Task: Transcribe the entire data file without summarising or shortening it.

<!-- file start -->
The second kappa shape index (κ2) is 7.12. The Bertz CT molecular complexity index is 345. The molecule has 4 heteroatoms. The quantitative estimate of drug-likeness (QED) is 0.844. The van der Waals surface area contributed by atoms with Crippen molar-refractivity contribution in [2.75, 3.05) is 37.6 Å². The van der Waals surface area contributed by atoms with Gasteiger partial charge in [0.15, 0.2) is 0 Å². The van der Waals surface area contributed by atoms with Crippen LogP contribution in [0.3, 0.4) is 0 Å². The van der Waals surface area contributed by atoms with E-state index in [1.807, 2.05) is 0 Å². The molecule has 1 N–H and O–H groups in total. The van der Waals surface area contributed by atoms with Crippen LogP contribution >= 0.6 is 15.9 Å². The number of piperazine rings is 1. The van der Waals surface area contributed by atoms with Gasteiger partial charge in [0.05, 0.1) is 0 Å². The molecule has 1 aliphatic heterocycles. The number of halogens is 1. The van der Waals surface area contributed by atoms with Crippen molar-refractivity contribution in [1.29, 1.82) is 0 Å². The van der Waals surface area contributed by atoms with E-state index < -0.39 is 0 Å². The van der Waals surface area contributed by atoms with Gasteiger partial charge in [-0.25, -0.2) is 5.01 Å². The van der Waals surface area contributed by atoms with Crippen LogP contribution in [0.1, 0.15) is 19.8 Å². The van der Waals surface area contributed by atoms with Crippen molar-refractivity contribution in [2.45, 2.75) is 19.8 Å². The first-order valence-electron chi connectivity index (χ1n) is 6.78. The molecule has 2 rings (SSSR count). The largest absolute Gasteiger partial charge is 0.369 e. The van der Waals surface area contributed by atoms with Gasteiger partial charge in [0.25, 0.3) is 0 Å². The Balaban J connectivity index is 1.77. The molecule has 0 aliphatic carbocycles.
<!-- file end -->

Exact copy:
The second kappa shape index (κ2) is 7.12. The Bertz CT molecular complexity index is 345. The molecule has 4 heteroatoms. The quantitative estimate of drug-likeness (QED) is 0.844. The van der Waals surface area contributed by atoms with Crippen molar-refractivity contribution in [2.75, 3.05) is 37.6 Å². The van der Waals surface area contributed by atoms with Gasteiger partial charge in [0.15, 0.2) is 0 Å². The van der Waals surface area contributed by atoms with Crippen LogP contribution in [0.3, 0.4) is 0 Å². The van der Waals surface area contributed by atoms with E-state index in [1.807, 2.05) is 0 Å². The molecule has 1 N–H and O–H groups in total. The van der Waals surface area contributed by atoms with Crippen LogP contribution >= 0.6 is 15.9 Å². The number of piperazine rings is 1. The van der Waals surface area contributed by atoms with Gasteiger partial charge in [0.05, 0.1) is 0 Å². The molecule has 1 aliphatic heterocycles. The number of halogens is 1. The van der Waals surface area contributed by atoms with Crippen molar-refractivity contribution in [1.29, 1.82) is 0 Å². The van der Waals surface area contributed by atoms with E-state index < -0.39 is 0 Å². The van der Waals surface area contributed by atoms with Gasteiger partial charge in [-0.25, -0.2) is 5.01 Å². The van der Waals surface area contributed by atoms with Crippen LogP contribution in [0.1, 0.15) is 19.8 Å². The van der Waals surface area contributed by atoms with Crippen molar-refractivity contribution in [2.45, 2.75) is 19.8 Å². The first-order valence-electron chi connectivity index (χ1n) is 6.78. The molecule has 2 rings (SSSR count). The largest absolute Gasteiger partial charge is 0.369 e. The van der Waals surface area contributed by atoms with Gasteiger partial charge in [0.25, 0.3) is 0 Å². The Balaban J connectivity index is 1.77. The molecule has 0 aliphatic carbocycles.